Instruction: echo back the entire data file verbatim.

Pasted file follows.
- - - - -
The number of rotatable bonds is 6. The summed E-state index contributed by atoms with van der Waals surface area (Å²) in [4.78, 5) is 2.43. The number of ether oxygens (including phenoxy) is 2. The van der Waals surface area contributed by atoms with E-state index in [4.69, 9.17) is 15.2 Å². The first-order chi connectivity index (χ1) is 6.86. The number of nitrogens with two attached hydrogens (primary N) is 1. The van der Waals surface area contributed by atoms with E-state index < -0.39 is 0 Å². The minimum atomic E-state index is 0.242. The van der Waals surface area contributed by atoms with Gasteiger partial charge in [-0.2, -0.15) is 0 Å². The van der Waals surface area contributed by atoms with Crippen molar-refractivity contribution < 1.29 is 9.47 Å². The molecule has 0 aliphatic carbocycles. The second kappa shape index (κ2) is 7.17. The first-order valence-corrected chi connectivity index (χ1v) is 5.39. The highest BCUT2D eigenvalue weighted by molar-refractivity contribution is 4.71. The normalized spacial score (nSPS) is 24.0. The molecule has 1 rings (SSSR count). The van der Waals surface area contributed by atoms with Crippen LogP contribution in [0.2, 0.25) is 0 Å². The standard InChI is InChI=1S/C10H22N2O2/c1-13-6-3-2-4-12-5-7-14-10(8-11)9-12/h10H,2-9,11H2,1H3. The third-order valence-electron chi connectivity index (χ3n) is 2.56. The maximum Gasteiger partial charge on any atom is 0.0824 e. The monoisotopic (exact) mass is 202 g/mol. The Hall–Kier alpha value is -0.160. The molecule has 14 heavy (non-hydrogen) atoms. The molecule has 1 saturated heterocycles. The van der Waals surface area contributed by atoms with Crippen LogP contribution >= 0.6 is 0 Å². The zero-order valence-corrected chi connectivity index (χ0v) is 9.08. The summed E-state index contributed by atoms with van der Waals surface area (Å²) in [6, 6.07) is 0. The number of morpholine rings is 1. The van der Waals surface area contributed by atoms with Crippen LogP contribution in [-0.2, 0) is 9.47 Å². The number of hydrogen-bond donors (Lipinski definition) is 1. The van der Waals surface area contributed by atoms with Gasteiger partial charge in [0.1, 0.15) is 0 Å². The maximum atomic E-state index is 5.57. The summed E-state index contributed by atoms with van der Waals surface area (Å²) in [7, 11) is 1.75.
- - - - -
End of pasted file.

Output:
The number of rotatable bonds is 6. The summed E-state index contributed by atoms with van der Waals surface area (Å²) in [4.78, 5) is 2.43. The number of ether oxygens (including phenoxy) is 2. The van der Waals surface area contributed by atoms with E-state index in [4.69, 9.17) is 15.2 Å². The first-order chi connectivity index (χ1) is 6.86. The number of nitrogens with two attached hydrogens (primary N) is 1. The van der Waals surface area contributed by atoms with E-state index < -0.39 is 0 Å². The minimum atomic E-state index is 0.242. The van der Waals surface area contributed by atoms with Gasteiger partial charge in [-0.2, -0.15) is 0 Å². The van der Waals surface area contributed by atoms with Crippen molar-refractivity contribution < 1.29 is 9.47 Å². The molecule has 0 aliphatic carbocycles. The second kappa shape index (κ2) is 7.17. The first-order valence-corrected chi connectivity index (χ1v) is 5.39. The highest BCUT2D eigenvalue weighted by molar-refractivity contribution is 4.71. The normalized spacial score (nSPS) is 24.0. The molecule has 1 rings (SSSR count). The van der Waals surface area contributed by atoms with Crippen LogP contribution in [0.2, 0.25) is 0 Å². The standard InChI is InChI=1S/C10H22N2O2/c1-13-6-3-2-4-12-5-7-14-10(8-11)9-12/h10H,2-9,11H2,1H3. The third-order valence-electron chi connectivity index (χ3n) is 2.56. The maximum Gasteiger partial charge on any atom is 0.0824 e. The monoisotopic (exact) mass is 202 g/mol. The Hall–Kier alpha value is -0.160. The molecule has 14 heavy (non-hydrogen) atoms. The molecule has 1 saturated heterocycles. The van der Waals surface area contributed by atoms with Crippen LogP contribution >= 0.6 is 0 Å². The zero-order valence-corrected chi connectivity index (χ0v) is 9.08. The summed E-state index contributed by atoms with van der Waals surface area (Å²) in [6, 6.07) is 0. The number of morpholine rings is 1. The van der Waals surface area contributed by atoms with Crippen LogP contribution in [-0.2, 0) is 9.47 Å². The number of hydrogen-bond donors (Lipinski definition) is 1. The van der Waals surface area contributed by atoms with Gasteiger partial charge in [0.1, 0.15) is 0 Å². The maximum atomic E-state index is 5.57. The summed E-state index contributed by atoms with van der Waals surface area (Å²) in [7, 11) is 1.75.